BC29. Some Board members observed that requiring rollforward disclosure each interim period does not appear to be supported by the concepts in Chapter 8 of Concepts Statement 8, as discussed previously, and could be repetitive in the absence of significant changes during the period. Some Board members noted that the disclosure on an interim basis is consistent with paragraph D80 in Chapter 8, which states:
Information may need to be included in notes to interim-period financial statements even if it can be estimated or is discernable from other information if it is especially important to the assessment of cash flow prospects.
BC30. The Board considered the feedback received and decided to require disclosure of the amount of the obligation outstanding for each annual and interim period and disclosure of the rollforward, the balance sheet presentation, and key terms on an annual basis. The Board concluded that this approach balances the costs and benefits of providing information about changes for each reporting period.
Disclosures Considered but Rejected
BC31. The Board considered but decided not to require disclosure of the cash flow statement presentation of the changes in obligations covered by supplier finance programs because a user should be able to understand that cash flow statement presentation by understanding the balance sheet presentation of those obligations.
BC32. The Board also considered but decided not to require that a buyer disclose the amount of obligations that the finance provider had paid to the supplier earlier than the invoice date that were outstanding at the end of the reporting period—a subset of the outstanding confirmed amount. Stakeholders indicated that the information required to complete that disclosure often is not available to the buyer because it is subject to a separate agreement between the finance provider and the supplier. In the Board’s view, the cost of requiring that information could be significant if buyers were not a party to the arrangement between the supplier and the finance provider and, therefore, would outweigh its perceived marginal benefit over disclosing the outstanding confirmed amount. In addition, the Board was concerned about requiring disclosure of information about arrangements to which the entity is not a party, including concerns about operability and auditability.
BC33. The Board considered requiring disclosure of an average payment term in days for suppliers in the program. However, the Board decided not to require that disclosure because the Board expected that preparers and practitioners would need extensive guidance about the calculation of an average payment term to ensure comparability of that metric. The Board noted that developing that guidance would delay the project’s completion. Users requested that the Board require quantitative information about the payment terms of the program obligations to provide a better understanding of the impact of the program on a buyer’s working capital, liquidity, and cash flows. Those stakeholders provided various suggestions, including disclosure of obligations by aging bucket or disclosure of obligations in which the due date was past a certain number of days or was extended beyond the original invoice maturity date. The Board concluded that requiring disclosure of the payment terms, including payment timing and the basis for its determination, as part of the disclosure of key terms will provide information for assessing the nature and timing of cash flows and will provide entities with flexibility to describe how they determine payment terms.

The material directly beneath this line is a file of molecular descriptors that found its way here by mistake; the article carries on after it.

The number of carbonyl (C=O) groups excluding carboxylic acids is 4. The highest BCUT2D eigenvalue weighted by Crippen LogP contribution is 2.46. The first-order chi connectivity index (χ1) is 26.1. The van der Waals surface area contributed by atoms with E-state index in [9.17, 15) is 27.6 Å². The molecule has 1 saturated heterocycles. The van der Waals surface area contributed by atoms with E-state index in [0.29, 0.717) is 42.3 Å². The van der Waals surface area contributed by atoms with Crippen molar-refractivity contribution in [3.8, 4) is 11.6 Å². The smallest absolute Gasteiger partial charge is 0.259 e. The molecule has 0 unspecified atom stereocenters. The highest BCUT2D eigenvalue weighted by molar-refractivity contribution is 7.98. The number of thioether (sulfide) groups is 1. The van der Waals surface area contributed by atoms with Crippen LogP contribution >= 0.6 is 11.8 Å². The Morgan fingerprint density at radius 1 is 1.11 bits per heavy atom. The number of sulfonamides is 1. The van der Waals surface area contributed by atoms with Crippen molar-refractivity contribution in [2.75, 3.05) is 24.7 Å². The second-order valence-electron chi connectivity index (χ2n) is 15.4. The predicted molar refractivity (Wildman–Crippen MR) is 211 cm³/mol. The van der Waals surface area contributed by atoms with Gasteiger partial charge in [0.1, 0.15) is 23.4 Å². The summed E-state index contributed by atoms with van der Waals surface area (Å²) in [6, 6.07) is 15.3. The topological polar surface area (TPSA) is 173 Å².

Effective Date and Transition
BC34. The Board decided that the amendments in this Update should be effective for fiscal years beginning after December 15, 2022, including interim periods within those fiscal years, except for the amendment on rollforward information, which should be effective for fiscal years beginning after December 15, 2023. The Board decided to permit early application of the amendments.
BC35. To improve the comparability of financial information, the Board initially decided that in the period of initial application, all the amendments in this Update should be applied retrospectively to each period for which a balance sheet is presented. The Board does not expect retrospective application to result in significant costs for preparers because (a) the amendments do not create new recognition, derecognition, or presentation requirements and (b) the programs are often supported by technology that should make the information needed to comply with the amendments easily accessible to buyers. The Board decided that the expected benefits of retrospective application justify the related expected costs.
BC36. Stakeholders provided feedback that in some cases, the rollforward information may not be readily available and would require enhancements to information technology systems and changes in processes and controls. Therefore, more time may be needed to apply the amendments in this Update retrospectively. Accordingly, the Board decided that the amendment on annual rollforward information should be applied prospectively for fiscal years beginning after December 15, 2023, and other amendments should be applied retrospectively for fiscal years beginning after December 15, 2022.
BC37. In the fiscal year in which the amendments in this Update are adopted, an entity should disclose in each interim period the information on the key terms of the programs and the balance sheet presentation of the program obligations, which are annual disclosure requirements.